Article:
But earlier, I mentioned the big picture. Not only will this project boost the Fijian economy and create jobs, it will also complement Government’s efforts to dredge the Ba Delta, thereby reducing the frequency and intensity of flooding during heavy rains and cyclones.

We all know how damaging and horrifying it is when a river bursts its banks and the floodwaters rise. Within the last couple years alone, we’ve suffered a number of devastating episodes. There’s hardly a person in Fiji who hasn’t felt the impact of flooding in one way or another.

So the fact that this project will help prevent that sort of devastation in the future is a cause for great celebration.

But, Ladies and Gentlemen, there’s an even bigger picture to consider and it’s the growing sense of optimism about Fiji’s economy as we see investments of all sorts ramp up around the country.

This year our economy is expected to grow by as much as 3.6%, following growth last year as well.

New job advertisements are up by 14%, new bank loans for investment have risen by 109%, and as of last November, imports of investment goods have increased by 27%.

However, you don’t need these figures to know that things are picking up.  Just look around. Everywhere you can see new investment, construction projects – big and small, job creation, demand for services and overall an expectation that things are going to keep getting better.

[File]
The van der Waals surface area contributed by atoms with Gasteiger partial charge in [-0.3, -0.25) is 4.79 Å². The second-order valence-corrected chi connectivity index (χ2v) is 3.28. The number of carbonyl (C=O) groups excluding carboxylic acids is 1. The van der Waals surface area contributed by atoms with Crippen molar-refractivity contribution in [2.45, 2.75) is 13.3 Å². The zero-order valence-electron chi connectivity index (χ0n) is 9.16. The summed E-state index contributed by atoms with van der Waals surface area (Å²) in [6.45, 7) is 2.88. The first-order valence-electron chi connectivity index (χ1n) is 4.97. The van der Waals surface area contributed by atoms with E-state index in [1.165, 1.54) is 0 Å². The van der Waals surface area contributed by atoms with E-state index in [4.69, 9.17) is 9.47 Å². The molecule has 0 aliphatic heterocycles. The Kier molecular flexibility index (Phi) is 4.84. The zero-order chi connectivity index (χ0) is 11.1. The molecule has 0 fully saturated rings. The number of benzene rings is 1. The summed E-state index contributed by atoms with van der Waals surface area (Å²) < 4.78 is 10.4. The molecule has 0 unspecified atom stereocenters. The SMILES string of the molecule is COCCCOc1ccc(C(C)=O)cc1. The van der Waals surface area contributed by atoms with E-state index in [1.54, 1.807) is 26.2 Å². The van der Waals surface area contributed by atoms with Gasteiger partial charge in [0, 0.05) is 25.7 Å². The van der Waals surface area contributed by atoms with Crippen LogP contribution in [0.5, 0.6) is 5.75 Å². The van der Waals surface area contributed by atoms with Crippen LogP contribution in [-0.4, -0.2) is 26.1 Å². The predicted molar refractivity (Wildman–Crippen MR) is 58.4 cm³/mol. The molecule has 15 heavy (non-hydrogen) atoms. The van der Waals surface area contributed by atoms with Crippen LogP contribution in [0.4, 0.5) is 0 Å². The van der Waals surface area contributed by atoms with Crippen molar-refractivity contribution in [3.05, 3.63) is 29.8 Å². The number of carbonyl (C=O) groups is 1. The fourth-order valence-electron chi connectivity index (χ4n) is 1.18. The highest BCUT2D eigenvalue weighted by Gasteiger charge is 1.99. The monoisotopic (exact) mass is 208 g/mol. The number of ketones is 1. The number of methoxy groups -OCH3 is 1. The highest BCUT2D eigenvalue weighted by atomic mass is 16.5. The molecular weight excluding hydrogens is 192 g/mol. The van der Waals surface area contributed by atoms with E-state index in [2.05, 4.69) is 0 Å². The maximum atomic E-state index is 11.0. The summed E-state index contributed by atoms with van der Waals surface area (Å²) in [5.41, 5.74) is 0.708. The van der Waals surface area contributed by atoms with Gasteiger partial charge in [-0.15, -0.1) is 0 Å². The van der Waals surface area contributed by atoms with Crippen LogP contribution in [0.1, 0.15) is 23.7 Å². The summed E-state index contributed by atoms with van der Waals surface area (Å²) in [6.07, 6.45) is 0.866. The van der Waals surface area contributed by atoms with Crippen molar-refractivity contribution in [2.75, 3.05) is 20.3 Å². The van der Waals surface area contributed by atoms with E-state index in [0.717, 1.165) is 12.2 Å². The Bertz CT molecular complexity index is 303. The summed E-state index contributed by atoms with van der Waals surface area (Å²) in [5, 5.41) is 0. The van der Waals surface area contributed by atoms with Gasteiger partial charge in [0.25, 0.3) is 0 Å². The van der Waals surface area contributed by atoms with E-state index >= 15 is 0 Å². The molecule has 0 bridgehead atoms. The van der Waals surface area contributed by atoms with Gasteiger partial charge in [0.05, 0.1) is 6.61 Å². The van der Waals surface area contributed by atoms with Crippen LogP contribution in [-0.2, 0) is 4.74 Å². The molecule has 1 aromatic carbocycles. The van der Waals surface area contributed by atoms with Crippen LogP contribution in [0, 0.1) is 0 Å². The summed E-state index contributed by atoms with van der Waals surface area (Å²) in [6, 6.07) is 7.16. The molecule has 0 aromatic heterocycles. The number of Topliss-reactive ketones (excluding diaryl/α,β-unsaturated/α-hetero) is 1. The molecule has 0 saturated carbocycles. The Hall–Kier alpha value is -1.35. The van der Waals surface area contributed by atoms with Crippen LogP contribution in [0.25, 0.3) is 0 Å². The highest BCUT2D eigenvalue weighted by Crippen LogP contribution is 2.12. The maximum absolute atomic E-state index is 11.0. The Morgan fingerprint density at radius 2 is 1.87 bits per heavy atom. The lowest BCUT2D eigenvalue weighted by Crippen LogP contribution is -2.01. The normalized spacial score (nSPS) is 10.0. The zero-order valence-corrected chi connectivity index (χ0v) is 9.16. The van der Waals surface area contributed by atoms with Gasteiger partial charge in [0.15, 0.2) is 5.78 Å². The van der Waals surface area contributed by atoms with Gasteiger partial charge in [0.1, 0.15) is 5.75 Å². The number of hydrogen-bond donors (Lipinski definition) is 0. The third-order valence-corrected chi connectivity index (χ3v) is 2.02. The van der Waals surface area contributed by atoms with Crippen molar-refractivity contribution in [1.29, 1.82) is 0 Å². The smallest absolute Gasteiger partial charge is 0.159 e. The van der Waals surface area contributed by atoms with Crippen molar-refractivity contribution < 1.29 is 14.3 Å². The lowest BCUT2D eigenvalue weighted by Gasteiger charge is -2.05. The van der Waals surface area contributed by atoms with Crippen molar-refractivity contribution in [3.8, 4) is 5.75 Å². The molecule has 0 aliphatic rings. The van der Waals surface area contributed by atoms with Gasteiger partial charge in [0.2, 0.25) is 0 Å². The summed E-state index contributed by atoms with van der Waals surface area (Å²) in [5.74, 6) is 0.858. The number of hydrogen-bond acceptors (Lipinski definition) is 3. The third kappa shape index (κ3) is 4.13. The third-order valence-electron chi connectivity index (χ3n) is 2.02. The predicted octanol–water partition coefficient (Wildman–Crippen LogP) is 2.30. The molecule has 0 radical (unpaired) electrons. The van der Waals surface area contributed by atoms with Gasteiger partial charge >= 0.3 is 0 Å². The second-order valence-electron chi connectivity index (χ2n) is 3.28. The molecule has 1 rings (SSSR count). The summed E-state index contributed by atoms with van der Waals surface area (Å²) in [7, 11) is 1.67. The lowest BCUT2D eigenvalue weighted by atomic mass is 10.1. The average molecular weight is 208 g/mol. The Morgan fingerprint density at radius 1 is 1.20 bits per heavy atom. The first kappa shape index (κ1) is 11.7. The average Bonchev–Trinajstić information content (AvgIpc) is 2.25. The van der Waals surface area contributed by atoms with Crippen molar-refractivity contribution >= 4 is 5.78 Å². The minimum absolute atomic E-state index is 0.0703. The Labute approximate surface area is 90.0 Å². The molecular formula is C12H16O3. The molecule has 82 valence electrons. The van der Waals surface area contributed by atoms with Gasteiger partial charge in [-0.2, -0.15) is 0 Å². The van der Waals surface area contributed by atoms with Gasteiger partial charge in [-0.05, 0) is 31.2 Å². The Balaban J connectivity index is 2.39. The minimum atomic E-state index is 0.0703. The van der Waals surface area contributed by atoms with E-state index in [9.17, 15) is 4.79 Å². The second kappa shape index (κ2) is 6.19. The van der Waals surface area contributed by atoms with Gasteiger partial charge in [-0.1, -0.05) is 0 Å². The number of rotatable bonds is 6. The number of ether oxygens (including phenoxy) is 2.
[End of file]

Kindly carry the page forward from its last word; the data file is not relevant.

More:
Clearly, as I’ve said before, the savviest investors aren’t waiting until after the election to take advantage of all the incentives and concessions that are already in place.

Ladies and Gentlemen, we have to be careful when talking about economic growth not to lose track of what it’s all about at the end of the day.

Growing the economy is about creating opportunity for Fijians. Whether it’s a new job or sustaining a job with good working conditions. Whether it’s starting a small business or expanding a larger one. We care about economic growth because we want to create these sorts of opportunities for our people.

We want jobs and economic opportunities for our young people that offer good career prospects. We want growth and success for Fijian businesses, big or small. We want every Fijian to earn a living that can support them and their families.

That’s the bottom line and that’s why my Government has spent so much time and effort to make the necessary reforms and put in place smart and consistent policies.

I’m proud to say that in Fiji over the last seven years we haven’t cut corners for short-term gain. We’ve put in place a detailed roadmap for reform across a broad front and we’ve stuck to it. We have not veered nor have we strayed. It’s about setting rules and those same rules must apply to everybody.

It hasn’t been about doing things the quickest way, or doing things the easiest way, or doing things the cheapest way, it’s been about doing things the right way. Whether it’s building our roads, writing our Constitution, educating our children, assisting Fijian investors, or attracting foreign investment, the same holds true.

My Government is committed to doing it the right way and creating meaningful change and lasting benefits in a transparent manner for the nation that we all love so dearly.

Of course, the overall success of our program depends on productive partnerships. In that regard, we look forward to the continuing success of our partnership with Amex Resources.

With those words, Ladies and Gentlemen, it is now my pleasure to officially break ground for Amex Resources’ Lautoka Port facility.

Vinaka Vakalevu. Thank you.